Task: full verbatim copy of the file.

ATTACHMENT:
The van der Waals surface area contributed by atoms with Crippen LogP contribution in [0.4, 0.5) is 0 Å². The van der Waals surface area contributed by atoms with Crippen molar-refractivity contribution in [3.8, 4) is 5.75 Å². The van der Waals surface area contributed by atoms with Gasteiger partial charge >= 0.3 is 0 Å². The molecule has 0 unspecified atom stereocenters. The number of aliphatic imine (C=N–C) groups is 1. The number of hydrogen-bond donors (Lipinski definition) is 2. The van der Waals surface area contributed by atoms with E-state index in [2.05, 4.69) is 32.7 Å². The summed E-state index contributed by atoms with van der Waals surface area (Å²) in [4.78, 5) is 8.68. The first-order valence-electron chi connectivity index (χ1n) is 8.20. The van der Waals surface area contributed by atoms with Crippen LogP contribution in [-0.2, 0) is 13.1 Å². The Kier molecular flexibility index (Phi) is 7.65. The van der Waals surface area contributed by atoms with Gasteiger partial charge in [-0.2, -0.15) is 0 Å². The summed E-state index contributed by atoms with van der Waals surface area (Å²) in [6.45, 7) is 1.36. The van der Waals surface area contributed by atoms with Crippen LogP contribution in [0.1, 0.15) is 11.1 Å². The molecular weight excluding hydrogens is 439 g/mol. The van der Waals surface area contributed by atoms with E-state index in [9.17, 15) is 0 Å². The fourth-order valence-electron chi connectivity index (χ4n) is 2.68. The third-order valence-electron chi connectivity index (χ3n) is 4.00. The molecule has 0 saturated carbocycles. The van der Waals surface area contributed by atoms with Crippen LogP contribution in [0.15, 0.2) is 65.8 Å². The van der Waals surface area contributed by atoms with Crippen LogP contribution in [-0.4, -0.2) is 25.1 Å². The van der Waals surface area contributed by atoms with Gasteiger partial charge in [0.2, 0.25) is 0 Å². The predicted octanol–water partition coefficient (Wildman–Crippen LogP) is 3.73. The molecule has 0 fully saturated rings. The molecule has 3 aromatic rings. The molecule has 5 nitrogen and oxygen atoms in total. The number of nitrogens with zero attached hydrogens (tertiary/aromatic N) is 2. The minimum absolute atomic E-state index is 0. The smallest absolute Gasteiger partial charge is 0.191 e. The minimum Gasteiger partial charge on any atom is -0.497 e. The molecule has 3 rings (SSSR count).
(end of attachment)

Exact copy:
The van der Waals surface area contributed by atoms with Crippen LogP contribution in [0.4, 0.5) is 0 Å². The van der Waals surface area contributed by atoms with Crippen molar-refractivity contribution in [3.8, 4) is 5.75 Å². The van der Waals surface area contributed by atoms with Gasteiger partial charge >= 0.3 is 0 Å². The molecule has 0 unspecified atom stereocenters. The number of aliphatic imine (C=N–C) groups is 1. The number of hydrogen-bond donors (Lipinski definition) is 2. The van der Waals surface area contributed by atoms with E-state index in [2.05, 4.69) is 32.7 Å². The summed E-state index contributed by atoms with van der Waals surface area (Å²) in [4.78, 5) is 8.68. The first-order valence-electron chi connectivity index (χ1n) is 8.20. The van der Waals surface area contributed by atoms with Crippen LogP contribution in [-0.2, 0) is 13.1 Å². The Kier molecular flexibility index (Phi) is 7.65. The van der Waals surface area contributed by atoms with Gasteiger partial charge in [-0.2, -0.15) is 0 Å². The summed E-state index contributed by atoms with van der Waals surface area (Å²) in [6.45, 7) is 1.36. The van der Waals surface area contributed by atoms with Crippen LogP contribution in [0.1, 0.15) is 11.1 Å². The molecular weight excluding hydrogens is 439 g/mol. The van der Waals surface area contributed by atoms with E-state index in [9.17, 15) is 0 Å². The fourth-order valence-electron chi connectivity index (χ4n) is 2.68. The third-order valence-electron chi connectivity index (χ3n) is 4.00. The molecule has 0 saturated carbocycles. The van der Waals surface area contributed by atoms with Crippen LogP contribution in [0.15, 0.2) is 65.8 Å². The van der Waals surface area contributed by atoms with Crippen LogP contribution in [-0.4, -0.2) is 25.1 Å². The van der Waals surface area contributed by atoms with Gasteiger partial charge in [0.2, 0.25) is 0 Å². The predicted octanol–water partition coefficient (Wildman–Crippen LogP) is 3.73. The molecule has 0 fully saturated rings. The molecule has 3 aromatic rings. The molecule has 5 nitrogen and oxygen atoms in total. The number of nitrogens with zero attached hydrogens (tertiary/aromatic N) is 2. The minimum absolute atomic E-state index is 0. The smallest absolute Gasteiger partial charge is 0.191 e. The minimum Gasteiger partial charge on any atom is -0.497 e. The molecule has 3 rings (SSSR count).